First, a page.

While being useless as a normal growing pot, paper, and coir pots are far more practical and only used temporarily:
- Good airflow: Similar to clay pots Air can travel through the walls of the paper/coir pot and supply the soil with oxygen.
- Biodegradable: These pots are made to degrade in the span of a year, making them perfect for vegetable seedlings, reducing the work during transplanting.
- Cheap: Paper is cheap these pots will save you a few dimes, compared to most of the other options.
- Lightweight: Can be easily transported (and stacked)
On the other hand paper pots also have some disadvantages over other materials:
- Not really usable long-term: Paper pots will degrade within a year, coir pots might last a bit longer (2 years), but both are only short term options.
- Sensible to cold temperatures
The last type of pot I want to look at are fiber pots, so let’s first look at their advantages again:
- Good ventilation: Airflow is another big advantage of these pots, oxygen will have no problem penetrating the thin fabric walls to reach the soil.
- Lightweight: Fabric Pots are very lightweight and can easily be moved around if needed.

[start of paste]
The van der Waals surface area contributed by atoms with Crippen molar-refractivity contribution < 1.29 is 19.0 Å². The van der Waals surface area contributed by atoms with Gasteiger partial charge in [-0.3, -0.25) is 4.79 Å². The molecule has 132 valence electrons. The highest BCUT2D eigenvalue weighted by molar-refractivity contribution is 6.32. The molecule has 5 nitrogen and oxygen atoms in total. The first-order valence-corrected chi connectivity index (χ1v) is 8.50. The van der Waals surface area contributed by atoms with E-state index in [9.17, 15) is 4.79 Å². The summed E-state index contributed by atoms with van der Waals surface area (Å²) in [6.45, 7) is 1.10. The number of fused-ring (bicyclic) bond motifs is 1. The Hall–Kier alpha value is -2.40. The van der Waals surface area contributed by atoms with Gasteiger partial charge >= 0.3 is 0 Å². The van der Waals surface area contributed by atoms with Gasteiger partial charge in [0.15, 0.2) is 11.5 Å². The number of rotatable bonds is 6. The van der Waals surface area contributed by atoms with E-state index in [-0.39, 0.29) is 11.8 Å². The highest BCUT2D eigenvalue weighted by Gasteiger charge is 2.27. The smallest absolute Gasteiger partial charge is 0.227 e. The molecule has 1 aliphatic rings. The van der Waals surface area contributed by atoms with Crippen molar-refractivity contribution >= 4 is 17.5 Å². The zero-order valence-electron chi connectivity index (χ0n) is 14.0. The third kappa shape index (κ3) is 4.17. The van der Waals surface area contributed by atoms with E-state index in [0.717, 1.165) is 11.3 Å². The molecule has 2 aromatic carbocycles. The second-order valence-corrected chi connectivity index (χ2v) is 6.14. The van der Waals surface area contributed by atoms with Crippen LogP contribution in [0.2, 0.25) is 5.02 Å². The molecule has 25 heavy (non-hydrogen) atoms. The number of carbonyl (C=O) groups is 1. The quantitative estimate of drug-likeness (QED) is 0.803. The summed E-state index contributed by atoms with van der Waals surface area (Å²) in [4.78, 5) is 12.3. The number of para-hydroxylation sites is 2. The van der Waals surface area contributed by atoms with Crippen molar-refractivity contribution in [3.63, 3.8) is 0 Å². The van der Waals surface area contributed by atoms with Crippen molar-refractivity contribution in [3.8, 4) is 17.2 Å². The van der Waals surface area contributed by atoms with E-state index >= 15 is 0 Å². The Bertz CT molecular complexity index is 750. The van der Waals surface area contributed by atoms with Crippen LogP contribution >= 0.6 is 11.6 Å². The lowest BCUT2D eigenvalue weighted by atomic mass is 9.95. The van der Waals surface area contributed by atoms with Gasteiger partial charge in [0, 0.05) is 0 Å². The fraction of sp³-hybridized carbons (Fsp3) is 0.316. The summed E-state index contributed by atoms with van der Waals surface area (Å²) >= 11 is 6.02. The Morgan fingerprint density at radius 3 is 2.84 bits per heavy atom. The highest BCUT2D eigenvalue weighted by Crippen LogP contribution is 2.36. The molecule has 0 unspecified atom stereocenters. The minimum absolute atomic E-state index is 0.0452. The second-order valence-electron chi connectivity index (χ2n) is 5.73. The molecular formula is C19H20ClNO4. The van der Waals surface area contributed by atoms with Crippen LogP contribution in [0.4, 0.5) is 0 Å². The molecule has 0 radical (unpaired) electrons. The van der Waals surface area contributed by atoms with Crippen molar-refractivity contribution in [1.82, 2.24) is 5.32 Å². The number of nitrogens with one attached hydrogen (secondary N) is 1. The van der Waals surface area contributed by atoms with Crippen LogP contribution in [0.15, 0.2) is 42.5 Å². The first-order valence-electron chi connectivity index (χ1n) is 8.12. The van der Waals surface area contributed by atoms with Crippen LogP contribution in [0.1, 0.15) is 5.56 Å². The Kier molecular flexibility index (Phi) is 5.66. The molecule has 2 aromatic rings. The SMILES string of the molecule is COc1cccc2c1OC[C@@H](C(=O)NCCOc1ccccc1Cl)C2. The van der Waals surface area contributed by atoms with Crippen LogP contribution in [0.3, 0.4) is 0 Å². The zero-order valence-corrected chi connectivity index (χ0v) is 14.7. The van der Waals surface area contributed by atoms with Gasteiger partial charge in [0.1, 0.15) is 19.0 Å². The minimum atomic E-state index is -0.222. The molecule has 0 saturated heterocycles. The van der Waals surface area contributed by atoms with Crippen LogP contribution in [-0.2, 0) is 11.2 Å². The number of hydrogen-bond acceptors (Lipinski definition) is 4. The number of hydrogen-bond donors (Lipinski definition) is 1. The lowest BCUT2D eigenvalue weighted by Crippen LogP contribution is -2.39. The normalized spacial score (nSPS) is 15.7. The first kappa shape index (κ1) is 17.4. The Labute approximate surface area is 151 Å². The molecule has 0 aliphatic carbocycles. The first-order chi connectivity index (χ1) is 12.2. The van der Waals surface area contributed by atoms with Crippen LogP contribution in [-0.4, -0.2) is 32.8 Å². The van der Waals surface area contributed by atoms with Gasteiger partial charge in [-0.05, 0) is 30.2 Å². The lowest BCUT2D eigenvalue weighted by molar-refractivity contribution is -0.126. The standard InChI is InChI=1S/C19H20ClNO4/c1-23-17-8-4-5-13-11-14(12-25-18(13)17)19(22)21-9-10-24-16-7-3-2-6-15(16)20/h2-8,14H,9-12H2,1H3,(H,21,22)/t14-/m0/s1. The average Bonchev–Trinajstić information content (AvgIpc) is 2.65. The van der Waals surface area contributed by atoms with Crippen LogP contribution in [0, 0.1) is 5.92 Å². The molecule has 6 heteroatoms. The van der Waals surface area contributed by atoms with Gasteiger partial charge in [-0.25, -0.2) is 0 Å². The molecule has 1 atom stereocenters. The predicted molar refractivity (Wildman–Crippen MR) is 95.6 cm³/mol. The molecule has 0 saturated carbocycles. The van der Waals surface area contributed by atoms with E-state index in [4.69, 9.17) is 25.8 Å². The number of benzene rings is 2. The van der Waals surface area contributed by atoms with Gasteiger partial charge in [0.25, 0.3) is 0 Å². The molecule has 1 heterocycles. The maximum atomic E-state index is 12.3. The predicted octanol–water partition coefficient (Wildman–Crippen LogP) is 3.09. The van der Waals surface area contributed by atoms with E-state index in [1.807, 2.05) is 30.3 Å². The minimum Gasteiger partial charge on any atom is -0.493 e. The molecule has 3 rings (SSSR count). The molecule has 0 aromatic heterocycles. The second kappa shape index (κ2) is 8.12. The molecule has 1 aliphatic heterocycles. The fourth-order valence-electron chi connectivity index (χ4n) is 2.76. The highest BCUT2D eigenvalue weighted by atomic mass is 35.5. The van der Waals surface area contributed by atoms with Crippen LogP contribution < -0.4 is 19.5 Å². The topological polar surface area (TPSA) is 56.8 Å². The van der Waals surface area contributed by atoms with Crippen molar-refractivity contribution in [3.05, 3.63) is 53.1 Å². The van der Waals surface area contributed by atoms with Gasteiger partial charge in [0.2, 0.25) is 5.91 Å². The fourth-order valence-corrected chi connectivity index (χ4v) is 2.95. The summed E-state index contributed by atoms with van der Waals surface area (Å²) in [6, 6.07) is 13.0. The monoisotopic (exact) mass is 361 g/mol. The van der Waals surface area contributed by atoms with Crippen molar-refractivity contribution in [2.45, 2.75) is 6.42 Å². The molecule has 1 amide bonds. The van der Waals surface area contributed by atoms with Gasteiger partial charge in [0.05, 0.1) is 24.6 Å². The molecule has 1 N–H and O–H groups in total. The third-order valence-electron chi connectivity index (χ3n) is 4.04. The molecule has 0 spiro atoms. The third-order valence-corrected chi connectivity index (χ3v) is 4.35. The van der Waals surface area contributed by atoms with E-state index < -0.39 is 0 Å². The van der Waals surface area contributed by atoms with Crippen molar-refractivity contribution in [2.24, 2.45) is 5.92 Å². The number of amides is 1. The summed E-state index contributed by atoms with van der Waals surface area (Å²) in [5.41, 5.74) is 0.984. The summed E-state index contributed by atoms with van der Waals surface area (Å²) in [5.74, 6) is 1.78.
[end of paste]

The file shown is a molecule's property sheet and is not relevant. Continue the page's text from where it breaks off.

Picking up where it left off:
- Easily storable: Folded these pots don’t use a lot of space and can easily be stored.
- Durable: This material is pretty resistant, dropping them won’t leave a scratch, so they are perfect for even the sloppiest of a gardener.
Looking at the disadvantages of fiber pots:
- Need large saucer: A pretty large saucer is needed to cover the whole fabric pot, otherwise lack of water might cause your plant to wilt.
- Bad insolation: Both direct sun and cold temperatures might damage the roots of the plant if left without care.
- “Wiggly”: These pots don’t have any specific shape and might deform over time, this might be disadvantageous for root development, but is mostly just aesthetics.
Which color is best for Pots? The color of your pots is the main contributing factor reflection and absorption of sunlight. Normally you want a color which can do both, like gray to reduce heat absorption in summer and increase it in winter. I generally would avoid black and white colors but most other ones will do perfectly fine.
How to improve drainage in Pots? Putting Gravel under the soil of your planting container will improve its drainage and also keep the roots out of excess water, reducing the chance for root rot. When using a saucer, removing excess water might be advantageous, alternatively, you can also use gravel to keep the pot out of standing water.